Basic considerations
The efficient use of compaction methods requires understanding of the possibilities and limitations particular to each
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Corresponding author (e-mail: bengt@urkkada.com).

Can. Geotech. J. 39: 695–709 (2002)

DOI: 10.1139/T02-006

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method, as an inappropriate application and (or) the execution of a compaction method can have severe technical and economic consequences for a project. The geotechnical engineer must therefore take active part in all phases of a project, such as: (1) selecting and evaluating the applicable compaction method(s); (2) designing the required compaction effort, including compaction verification; (3) choosing the appropriate compaction equipment, as well as appointing competent and experienced personnel to lead the project; (4) deciding on the optimal compaction process in terms of spacing, sequence, and duration; (5) preparing contract specifications, which must include acceptance criteria based on the methods of verification testing to be applied to the project; and (6) supervising the project and verifying that the results of the treatment conform to the design and specifications (including project as-performed documentation and quality control observations per the specified acceptance criteria). The primary objectives can be summarized, as follows: (1) reduction of the total settlement by increasing the soil stiffness (modulus); (2) minimizing differential settlement by making the soil more uniform; (3) improvement with respect to cyclic loading, e.g., in the case of liquefaction; (4) modification of the dynamic response of the soil with respect to dynamic soil-structure interaction, e.g., for dynamically loaded foundations or infrastructure projects; and (5) reduction of hydraulic conductivity (permeability) of soil layers, e.g., in the case of earth dams and waterfront structures. Several factors have contributed to increased application and improved efficiency: (1) powerful construction equipment has become available (e.g., adjustable vibrators and large and versatile carriers and rigs); (2) electronic control systems for hydraulic vibrators now make it possible to optimize equipment performance and to minimize environmental effects, such as construction vibrations; (3) well-trained site personnel, necessary for operating and maintaining sophisticated construction equipment, are becoming available in most countries; (4) the quality of geotechnical investigations has generally improved (use of efficient field investigation methods with powerful data storage, transmission, and evaluation systems are of particular importance for large construction projects); (5) field investigation methods and results interpretation, such as the cone penetrometer test (CPT), and correlation of test data with geotechnical design parameters has become more reliable; (6) project owners have become more cost conscious, requiring evaluation of different foundation alternatives; (7) modern structures are more sensitive to differential settlement and more stringent design requirements apply; (8) a better understanding of the static and dynamic stress–strain behavior of soils and advanced analytical tools have in many cases resulted in more cost-effective and reli-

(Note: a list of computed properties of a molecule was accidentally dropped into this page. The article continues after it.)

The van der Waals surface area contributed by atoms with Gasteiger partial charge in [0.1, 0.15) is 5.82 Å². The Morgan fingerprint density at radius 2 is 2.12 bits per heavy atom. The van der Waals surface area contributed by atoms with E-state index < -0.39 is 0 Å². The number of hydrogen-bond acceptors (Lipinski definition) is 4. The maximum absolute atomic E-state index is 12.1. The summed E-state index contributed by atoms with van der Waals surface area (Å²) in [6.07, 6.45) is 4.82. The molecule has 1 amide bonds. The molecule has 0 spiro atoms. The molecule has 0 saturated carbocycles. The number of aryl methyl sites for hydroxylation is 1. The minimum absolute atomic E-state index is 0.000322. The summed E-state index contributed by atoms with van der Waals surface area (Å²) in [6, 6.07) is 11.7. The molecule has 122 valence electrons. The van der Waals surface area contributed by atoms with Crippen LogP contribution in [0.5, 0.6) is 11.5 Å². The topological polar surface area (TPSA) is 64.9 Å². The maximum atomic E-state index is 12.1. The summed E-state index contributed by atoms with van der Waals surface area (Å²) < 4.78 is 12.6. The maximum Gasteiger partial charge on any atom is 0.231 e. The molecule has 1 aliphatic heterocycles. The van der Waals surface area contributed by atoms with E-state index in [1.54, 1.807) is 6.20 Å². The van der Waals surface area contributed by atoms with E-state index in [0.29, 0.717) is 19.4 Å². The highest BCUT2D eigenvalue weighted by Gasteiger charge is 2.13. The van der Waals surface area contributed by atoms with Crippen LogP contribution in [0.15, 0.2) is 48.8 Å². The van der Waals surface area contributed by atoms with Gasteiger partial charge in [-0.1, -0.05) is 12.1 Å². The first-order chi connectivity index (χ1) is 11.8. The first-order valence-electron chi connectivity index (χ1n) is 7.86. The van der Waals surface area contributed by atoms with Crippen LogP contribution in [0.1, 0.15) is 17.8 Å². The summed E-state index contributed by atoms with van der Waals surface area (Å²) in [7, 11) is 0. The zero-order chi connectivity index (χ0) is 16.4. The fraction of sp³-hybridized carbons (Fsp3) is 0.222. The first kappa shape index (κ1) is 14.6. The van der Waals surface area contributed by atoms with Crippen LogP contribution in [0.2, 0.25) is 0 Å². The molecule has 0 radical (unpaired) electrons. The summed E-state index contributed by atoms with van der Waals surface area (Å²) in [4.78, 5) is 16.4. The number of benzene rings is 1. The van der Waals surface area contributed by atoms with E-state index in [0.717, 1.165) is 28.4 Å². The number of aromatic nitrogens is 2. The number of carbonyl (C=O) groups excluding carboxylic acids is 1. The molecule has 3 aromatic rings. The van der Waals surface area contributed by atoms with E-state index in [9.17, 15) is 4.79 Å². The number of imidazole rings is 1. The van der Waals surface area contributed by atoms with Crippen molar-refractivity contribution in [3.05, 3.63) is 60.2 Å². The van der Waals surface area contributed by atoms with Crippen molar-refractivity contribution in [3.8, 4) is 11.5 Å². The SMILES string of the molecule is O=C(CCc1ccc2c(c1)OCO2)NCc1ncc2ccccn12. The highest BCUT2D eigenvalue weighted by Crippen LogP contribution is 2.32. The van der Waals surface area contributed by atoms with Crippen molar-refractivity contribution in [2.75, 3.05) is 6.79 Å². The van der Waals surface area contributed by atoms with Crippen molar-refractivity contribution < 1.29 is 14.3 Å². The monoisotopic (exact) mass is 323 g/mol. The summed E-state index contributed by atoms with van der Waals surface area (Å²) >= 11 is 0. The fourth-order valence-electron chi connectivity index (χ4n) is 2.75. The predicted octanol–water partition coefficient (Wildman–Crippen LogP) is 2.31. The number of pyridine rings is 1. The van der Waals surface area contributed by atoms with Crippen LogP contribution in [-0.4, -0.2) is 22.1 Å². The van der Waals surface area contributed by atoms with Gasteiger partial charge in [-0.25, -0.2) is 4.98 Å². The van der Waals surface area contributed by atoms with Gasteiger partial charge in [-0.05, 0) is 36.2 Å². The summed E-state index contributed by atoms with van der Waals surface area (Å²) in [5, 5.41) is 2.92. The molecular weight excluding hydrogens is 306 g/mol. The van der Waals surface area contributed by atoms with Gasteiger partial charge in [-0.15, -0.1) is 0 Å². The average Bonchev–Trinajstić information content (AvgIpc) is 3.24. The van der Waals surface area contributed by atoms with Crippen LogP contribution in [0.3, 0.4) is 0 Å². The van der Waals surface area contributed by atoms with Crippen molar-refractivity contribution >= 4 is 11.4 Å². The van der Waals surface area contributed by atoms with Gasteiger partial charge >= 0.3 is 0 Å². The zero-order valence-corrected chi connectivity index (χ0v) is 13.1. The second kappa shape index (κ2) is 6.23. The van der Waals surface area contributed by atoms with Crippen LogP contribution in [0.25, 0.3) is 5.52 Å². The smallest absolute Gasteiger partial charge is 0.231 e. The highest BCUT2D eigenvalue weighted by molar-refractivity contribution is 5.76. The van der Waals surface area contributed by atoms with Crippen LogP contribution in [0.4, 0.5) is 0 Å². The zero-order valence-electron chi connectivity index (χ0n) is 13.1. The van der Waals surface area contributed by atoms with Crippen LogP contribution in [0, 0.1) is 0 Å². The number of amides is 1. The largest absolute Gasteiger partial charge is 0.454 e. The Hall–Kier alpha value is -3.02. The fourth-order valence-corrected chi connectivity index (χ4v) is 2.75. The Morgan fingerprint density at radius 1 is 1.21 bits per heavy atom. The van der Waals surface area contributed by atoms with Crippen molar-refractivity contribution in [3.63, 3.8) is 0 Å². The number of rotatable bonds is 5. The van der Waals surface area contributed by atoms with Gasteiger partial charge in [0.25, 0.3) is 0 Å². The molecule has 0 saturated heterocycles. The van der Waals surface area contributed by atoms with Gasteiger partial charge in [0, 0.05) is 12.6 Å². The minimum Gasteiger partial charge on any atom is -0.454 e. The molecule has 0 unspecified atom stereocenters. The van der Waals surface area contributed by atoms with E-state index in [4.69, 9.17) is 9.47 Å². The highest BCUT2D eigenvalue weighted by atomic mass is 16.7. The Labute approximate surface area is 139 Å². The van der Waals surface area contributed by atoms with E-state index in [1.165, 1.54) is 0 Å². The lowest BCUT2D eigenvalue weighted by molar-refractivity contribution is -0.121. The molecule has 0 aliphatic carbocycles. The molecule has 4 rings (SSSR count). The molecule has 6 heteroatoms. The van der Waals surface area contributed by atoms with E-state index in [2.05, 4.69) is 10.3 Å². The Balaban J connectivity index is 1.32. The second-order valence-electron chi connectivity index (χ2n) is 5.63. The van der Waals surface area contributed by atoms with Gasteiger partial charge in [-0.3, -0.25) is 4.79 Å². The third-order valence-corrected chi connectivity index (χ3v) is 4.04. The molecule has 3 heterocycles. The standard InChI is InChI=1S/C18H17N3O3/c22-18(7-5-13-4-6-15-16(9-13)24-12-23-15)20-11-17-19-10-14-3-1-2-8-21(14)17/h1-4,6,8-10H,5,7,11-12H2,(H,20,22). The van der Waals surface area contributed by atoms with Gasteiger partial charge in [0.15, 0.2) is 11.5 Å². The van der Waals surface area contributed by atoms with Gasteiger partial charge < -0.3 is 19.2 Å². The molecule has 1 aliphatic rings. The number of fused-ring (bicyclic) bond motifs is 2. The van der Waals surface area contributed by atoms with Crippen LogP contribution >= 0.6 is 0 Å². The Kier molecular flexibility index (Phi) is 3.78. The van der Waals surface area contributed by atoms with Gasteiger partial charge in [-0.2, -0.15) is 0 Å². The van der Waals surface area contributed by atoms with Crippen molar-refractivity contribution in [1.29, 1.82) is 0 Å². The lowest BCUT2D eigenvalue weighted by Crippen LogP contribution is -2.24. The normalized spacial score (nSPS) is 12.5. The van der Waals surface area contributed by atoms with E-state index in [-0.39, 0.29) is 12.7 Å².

able designs, especially with respect to settlement analysis; and (9) a greater level of understanding of compaction has developed amongst geotechnical engineers with regard to the principles of how a foundation design can benefit from compaction, how compaction is performed, and how compaction work is integrated in the overall construction and performance inspection of an engineering project. It is unsatisfactory that many times even large projects are designed based on indiscriminately chosen empirical compaction criteria. One reason for this may be that no comprehensive method exists for addressing the effects of dynamic compaction in terms of geotechnical parameters. That is, no method directly applicable to the engineering and construction practice. This paper puts forward a method based on results from cone penetration tests and offers a rational approach based on the cone penetrometer data for assessing the soil profile and the soil compressibility to determine the need and potential for compaction, incorporating the calculation of settlement due to the loads imposed on the ground. It also presents aspects of the design of the compaction effort and testing program for verification of the results. As will be illustrated in a case history, deep vibratory compaction preconsolidates the soil, an aspect usually left out of the settlement analysis of foundations placed on compacted soils. Disregarding the preconsolidation effect in the analysis leads to a significant overestimation of the settlement after compaction. The preconsolidation effect is also of importance for other geotechnical problems, such as soil liquefaction and cyclic loading.